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Do you remember this question about past perfect:

Every band has a shelf life; BB had finally expired. We always felt excluded in many ways...

I was just wondering if I write this:

"BB finally expired because every band has a shelf life"

Is the link between both "events" just as strong as if I write:

"every band has a shelf life; BB had expired".

I mean, is the connection stronger with the past perfect? Or in the version with because?

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(1) Every band has a shelf life; BB had expired.
(2) BB finally expired because every band has a shelf life.

I don't think the connection gets stronger or is weakened, but the word because establishes a causal link (that is, it provides a reason that something happened).

The first version makes it seem like the demise of BB was inevitable; it was only a matter of time. The second version is attempting to explain why BB broke up.

SO, are you trying to assign a cause, or are you merely reflecting on a reality in a philosophical way?

Also, this construct gets tricky when the cause isn't true and accurate. Consider:

Everyone must die eventually; my grandfather passed in 1986.
My grandfather passed in 1986 because no one can live forever.

That second sentence sounds awkward, because mortality wasn't the cause of his death. It's not ungrammatical, but it's not very sensible, either. It would be better to say something like:

My grandfather passed in 1986 because he had a heart attack.

We can get around this by using a semi-colon:

My grandfather passed in 1986; no one can live forever.

In short, we are trying to associate a general truth with a specific instance. Of the two versions you've given, the first works well, and the second doesn't. BB didn't expire because every band has a shelf life; their "expiration" merely reinforced the notion that every band does have a shelf life (with the Rolling Stones being one notable exception).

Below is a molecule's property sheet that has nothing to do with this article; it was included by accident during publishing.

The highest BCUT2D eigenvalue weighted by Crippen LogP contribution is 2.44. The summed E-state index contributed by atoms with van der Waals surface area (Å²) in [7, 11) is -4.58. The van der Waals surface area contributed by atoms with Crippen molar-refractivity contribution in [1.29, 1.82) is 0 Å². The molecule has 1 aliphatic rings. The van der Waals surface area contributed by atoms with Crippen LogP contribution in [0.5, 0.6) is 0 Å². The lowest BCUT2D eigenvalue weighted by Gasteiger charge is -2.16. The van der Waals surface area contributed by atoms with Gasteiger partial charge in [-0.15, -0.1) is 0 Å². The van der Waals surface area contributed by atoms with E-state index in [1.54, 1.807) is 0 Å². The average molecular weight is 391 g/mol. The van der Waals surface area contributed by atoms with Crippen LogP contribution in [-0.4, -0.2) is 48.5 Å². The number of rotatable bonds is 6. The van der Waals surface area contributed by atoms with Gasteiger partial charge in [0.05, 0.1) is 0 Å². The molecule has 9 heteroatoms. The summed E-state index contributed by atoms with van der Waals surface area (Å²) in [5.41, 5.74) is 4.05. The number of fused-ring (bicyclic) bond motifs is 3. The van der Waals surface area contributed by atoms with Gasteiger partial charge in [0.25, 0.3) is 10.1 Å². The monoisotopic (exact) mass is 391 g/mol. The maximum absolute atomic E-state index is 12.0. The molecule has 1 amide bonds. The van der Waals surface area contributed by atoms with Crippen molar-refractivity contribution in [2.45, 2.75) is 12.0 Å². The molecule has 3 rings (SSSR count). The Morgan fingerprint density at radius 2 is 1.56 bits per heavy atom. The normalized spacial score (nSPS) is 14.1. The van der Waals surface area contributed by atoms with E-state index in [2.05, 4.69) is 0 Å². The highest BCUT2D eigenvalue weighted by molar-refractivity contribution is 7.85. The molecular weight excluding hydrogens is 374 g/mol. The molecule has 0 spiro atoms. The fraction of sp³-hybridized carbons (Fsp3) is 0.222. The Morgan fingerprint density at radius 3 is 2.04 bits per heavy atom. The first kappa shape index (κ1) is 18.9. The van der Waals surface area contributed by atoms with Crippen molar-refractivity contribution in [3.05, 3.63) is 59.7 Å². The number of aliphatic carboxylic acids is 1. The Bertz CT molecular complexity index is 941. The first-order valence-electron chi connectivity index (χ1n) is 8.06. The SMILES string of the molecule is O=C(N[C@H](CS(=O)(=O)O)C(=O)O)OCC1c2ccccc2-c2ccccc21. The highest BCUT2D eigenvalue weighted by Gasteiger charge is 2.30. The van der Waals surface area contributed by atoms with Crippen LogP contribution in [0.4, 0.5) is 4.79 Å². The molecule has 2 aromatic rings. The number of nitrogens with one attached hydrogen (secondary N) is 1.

• ok but the example you gave are past simple, so let me change my question "Every band has a shelf life; BB finally expired" "Every band has a shelf life; BB had finally expired" Is the connection stronger in the second phrase with past perfect – user5577 Dec 13 '14 at 17:16
  • @user5577 - I don't think so. It's not a matter of "strength," it's a matter of which tense sounds right. I don't know where you got this sentence, but it sounds disjointed without the "had" in there. – J.R. Dec 14 '14 at 0:34
  • but why does it sound disjointed without the"had"is there any logical reason? – user5577 Dec 14 '14 at 7:10
  • For the same reason I wouldn't say: Everyone must die eventually; my grandfather had passed in 1986 – because there's no other past event we are referring to. Read more. – J.R. Dec 14 '14 at 10:02
  • But there is only one event "the expiration of the band"what is the other event the author is refering to ?The life of the band :it is obviously before the split... so no need for past perfect. – user5577 Dec 14 '14 at 10:16

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